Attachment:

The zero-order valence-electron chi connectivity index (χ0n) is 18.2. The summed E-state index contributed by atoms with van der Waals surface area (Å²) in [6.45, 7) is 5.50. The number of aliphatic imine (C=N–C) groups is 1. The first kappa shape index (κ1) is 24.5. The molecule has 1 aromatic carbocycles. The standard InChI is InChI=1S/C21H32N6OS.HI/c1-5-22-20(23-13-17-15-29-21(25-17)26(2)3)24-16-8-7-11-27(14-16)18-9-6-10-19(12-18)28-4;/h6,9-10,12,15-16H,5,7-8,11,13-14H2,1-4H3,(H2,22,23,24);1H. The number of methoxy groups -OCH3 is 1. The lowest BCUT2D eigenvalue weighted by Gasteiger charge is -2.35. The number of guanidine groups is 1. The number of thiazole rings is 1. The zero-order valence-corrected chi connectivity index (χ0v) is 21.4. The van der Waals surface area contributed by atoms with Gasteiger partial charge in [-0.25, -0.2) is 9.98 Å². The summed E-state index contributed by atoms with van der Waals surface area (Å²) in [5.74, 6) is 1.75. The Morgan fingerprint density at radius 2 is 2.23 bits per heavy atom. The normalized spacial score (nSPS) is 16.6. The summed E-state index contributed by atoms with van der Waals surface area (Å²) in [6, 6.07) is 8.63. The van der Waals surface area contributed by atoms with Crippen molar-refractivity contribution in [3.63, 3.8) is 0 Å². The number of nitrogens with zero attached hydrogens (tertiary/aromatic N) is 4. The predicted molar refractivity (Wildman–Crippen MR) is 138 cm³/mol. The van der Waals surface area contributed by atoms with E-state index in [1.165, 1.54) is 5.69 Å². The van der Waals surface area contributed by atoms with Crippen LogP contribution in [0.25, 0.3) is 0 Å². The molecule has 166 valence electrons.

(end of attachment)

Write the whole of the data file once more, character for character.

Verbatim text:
The zero-order valence-electron chi connectivity index (χ0n) is 18.2. The summed E-state index contributed by atoms with van der Waals surface area (Å²) in [6.45, 7) is 5.50. The number of aliphatic imine (C=N–C) groups is 1. The first kappa shape index (κ1) is 24.5. The molecule has 1 aromatic carbocycles. The standard InChI is InChI=1S/C21H32N6OS.HI/c1-5-22-20(23-13-17-15-29-21(25-17)26(2)3)24-16-8-7-11-27(14-16)18-9-6-10-19(12-18)28-4;/h6,9-10,12,15-16H,5,7-8,11,13-14H2,1-4H3,(H2,22,23,24);1H. The number of methoxy groups -OCH3 is 1. The lowest BCUT2D eigenvalue weighted by Gasteiger charge is -2.35. The number of guanidine groups is 1. The number of thiazole rings is 1. The zero-order valence-corrected chi connectivity index (χ0v) is 21.4. The van der Waals surface area contributed by atoms with Gasteiger partial charge in [-0.25, -0.2) is 9.98 Å². The summed E-state index contributed by atoms with van der Waals surface area (Å²) in [5.74, 6) is 1.75. The Morgan fingerprint density at radius 2 is 2.23 bits per heavy atom. The normalized spacial score (nSPS) is 16.6. The summed E-state index contributed by atoms with van der Waals surface area (Å²) in [6, 6.07) is 8.63. The van der Waals surface area contributed by atoms with Crippen molar-refractivity contribution in [3.63, 3.8) is 0 Å². The number of nitrogens with zero attached hydrogens (tertiary/aromatic N) is 4. The predicted molar refractivity (Wildman–Crippen MR) is 138 cm³/mol. The van der Waals surface area contributed by atoms with E-state index in [1.165, 1.54) is 5.69 Å². The van der Waals surface area contributed by atoms with Crippen LogP contribution in [0.25, 0.3) is 0 Å². The molecule has 166 valence electrons.